“There you go again, Jon. Maybe the Pony Express hasn’t made it out your way, so this just in: Mario hired Joe Moorhead as his coordinator on O, planning to open things up. Pay attention, will you please?”
On paper, I could not be happier with the hire of Joe. But is Mario truly ready to move aside? And even if he does, do the Ducks have the wide receiver and running back talent of Alabama, Clemson and LSU to capitalize on a more wide open system? The recruiting on the defense and the O line has been spot on. But at the skill positions?
Before you lob another “but” in my direction, let’s talk twos, fours, sixes and eights. Everyone who has had to suffer through a class in statistics (I took my C grade and ran) knows that six of anything is a very small sample size. Nevertheless, in the six Nattys played to date, two defeats means you are not in the final four; four schools have won the six titles; and all of these four schools played eight-game conference schedules.
I have a better sample size for the number nine (10 with the champ game). Since the Pac-12 conference went to nine conference games, no school, not one, has gone in-conference 9-0, let alone 10-0. Seeing as how two losses means your Natty dreams are done, adding Auburn, Ohio State and Georgia to a nine-game P5 conference schedule is Playoff nuts. In 2015, the season Christian McCaffery should have won the Heisman trophy, had Stanford opened with UC Davis instead of opening at Northwestern, they would likely have made the Playoff. The last Pac-12 team to make the Playoff, UW in 2016, played Larry, Moe and Curly out of conference. Larry was dressed as Rutgers.
And the Ducks are not getting Playoff Committee props for playing in the Pac-12. Last season, three Pac-12 teams won eight or more games, and two of the three were embarrassed in their bowl games.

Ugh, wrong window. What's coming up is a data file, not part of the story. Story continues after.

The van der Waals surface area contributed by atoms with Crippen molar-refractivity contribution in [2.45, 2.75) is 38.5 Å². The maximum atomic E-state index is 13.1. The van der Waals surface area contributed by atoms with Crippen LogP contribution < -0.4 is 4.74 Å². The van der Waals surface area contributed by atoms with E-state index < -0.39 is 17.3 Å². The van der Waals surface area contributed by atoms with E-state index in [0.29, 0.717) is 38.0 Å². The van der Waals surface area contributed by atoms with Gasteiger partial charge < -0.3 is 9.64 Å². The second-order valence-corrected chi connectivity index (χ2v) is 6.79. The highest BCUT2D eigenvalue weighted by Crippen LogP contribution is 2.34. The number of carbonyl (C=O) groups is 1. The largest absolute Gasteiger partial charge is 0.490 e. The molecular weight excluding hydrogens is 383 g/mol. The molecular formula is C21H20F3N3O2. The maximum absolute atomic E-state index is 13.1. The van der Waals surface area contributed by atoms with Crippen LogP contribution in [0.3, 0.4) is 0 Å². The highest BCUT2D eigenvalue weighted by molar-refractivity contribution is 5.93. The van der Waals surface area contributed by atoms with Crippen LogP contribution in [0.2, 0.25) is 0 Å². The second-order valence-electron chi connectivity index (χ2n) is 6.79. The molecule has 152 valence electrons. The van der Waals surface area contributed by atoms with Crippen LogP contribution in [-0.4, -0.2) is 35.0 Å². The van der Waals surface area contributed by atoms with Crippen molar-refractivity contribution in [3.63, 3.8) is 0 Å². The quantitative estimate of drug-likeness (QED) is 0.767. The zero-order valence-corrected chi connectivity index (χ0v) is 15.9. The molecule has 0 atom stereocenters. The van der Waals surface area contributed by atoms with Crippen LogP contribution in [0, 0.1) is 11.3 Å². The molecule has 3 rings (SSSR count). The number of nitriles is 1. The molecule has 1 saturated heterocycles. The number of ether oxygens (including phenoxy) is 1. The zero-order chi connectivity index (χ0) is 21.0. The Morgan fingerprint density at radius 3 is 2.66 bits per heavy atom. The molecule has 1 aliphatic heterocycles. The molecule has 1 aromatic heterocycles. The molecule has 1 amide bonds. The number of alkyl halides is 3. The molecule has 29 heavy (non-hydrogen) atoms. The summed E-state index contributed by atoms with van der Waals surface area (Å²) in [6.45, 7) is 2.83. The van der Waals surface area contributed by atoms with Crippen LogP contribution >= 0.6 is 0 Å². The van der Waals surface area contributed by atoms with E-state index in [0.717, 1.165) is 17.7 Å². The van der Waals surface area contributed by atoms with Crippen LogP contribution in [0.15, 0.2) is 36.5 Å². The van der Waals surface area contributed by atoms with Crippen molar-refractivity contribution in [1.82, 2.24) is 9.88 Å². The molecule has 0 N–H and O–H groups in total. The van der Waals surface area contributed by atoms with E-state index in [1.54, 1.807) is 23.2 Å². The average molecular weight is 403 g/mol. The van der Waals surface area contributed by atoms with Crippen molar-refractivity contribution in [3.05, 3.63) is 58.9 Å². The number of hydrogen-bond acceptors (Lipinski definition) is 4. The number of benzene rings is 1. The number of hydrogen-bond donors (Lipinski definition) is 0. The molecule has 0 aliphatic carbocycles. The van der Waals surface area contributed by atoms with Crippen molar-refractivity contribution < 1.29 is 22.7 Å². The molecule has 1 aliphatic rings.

Steel may sharpen steel but the Playoff Committee gives next to no credit for playing top-drawer opponents out of conference unless, of course, you win the game. By the way, at the end of rubbing two steel bars together, is there a scoreboard noting which piece of steel won and which lost? Unless, and until, the Natty goes to an eight-team field with all P5 conference champs in, there are million$ of reasons not to schedule the best teams in CFB out of conference. And BTW, if you are going to play an FCS cupcake out of conference, make it a Portland State and not a North Dakota State munchie.
My Ducky friends, I do not see the Pac-12 returning to an eight-game slate. But notwithstanding the above dark view of things, I do see a sliver of light at the end of the Natty tunnel in 2024, when our out-of-conference match-up will find us lunching in Lubbock instead of chomping in Columbus or dining in Dixie.
In the meantime, I’ll wish you all the best and return to my cup of Natty hemlock.
Top Photo Credit: From Video
Andrew Mueller, the FishDuck.com Volunteer Editor for this article, works in digital marketing in Chicago, Illinois.
Jon Joseph grew up in Boston, Massachusetts but has been blessed to have lived long enough in the west to have exorcised all east coast bias. He played football in college and has passionately followed the game for seven decades. A retired corporate attorney Jon has lectured across the country and published numerous articles on banking and gaming law. Now resident in central Oregon Jon follows college football across the nation with a focus on the Conference of Champions and the Ducks.